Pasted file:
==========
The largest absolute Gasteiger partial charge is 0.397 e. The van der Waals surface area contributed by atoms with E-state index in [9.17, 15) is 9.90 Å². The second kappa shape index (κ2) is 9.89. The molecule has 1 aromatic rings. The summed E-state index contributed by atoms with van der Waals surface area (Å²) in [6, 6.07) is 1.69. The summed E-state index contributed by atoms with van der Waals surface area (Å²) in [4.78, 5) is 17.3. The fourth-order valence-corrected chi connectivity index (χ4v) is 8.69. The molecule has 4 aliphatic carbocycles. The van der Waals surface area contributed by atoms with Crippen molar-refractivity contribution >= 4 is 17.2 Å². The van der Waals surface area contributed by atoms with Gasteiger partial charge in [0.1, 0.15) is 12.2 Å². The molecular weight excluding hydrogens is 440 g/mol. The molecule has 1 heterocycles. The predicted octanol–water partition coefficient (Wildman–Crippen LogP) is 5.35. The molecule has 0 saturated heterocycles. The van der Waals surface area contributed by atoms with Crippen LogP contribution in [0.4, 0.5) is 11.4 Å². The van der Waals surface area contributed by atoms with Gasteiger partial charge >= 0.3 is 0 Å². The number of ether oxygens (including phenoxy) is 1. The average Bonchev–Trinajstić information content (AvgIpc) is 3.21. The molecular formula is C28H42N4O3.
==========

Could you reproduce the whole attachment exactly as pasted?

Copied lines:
The largest absolute Gasteiger partial charge is 0.397 e. The van der Waals surface area contributed by atoms with E-state index in [9.17, 15) is 9.90 Å². The second kappa shape index (κ2) is 9.89. The molecule has 1 aromatic rings. The summed E-state index contributed by atoms with van der Waals surface area (Å²) in [6, 6.07) is 1.69. The summed E-state index contributed by atoms with van der Waals surface area (Å²) in [4.78, 5) is 17.3. The fourth-order valence-corrected chi connectivity index (χ4v) is 8.69. The molecule has 4 aliphatic carbocycles. The van der Waals surface area contributed by atoms with Crippen molar-refractivity contribution >= 4 is 17.2 Å². The van der Waals surface area contributed by atoms with Gasteiger partial charge in [0.1, 0.15) is 12.2 Å². The molecular weight excluding hydrogens is 440 g/mol. The molecule has 1 heterocycles. The predicted octanol–water partition coefficient (Wildman–Crippen LogP) is 5.35. The molecule has 0 saturated heterocycles. The van der Waals surface area contributed by atoms with Crippen LogP contribution in [0.4, 0.5) is 11.4 Å². The van der Waals surface area contributed by atoms with Gasteiger partial charge >= 0.3 is 0 Å². The number of ether oxygens (including phenoxy) is 1. The average Bonchev–Trinajstić information content (AvgIpc) is 3.21. The molecular formula is C28H42N4O3.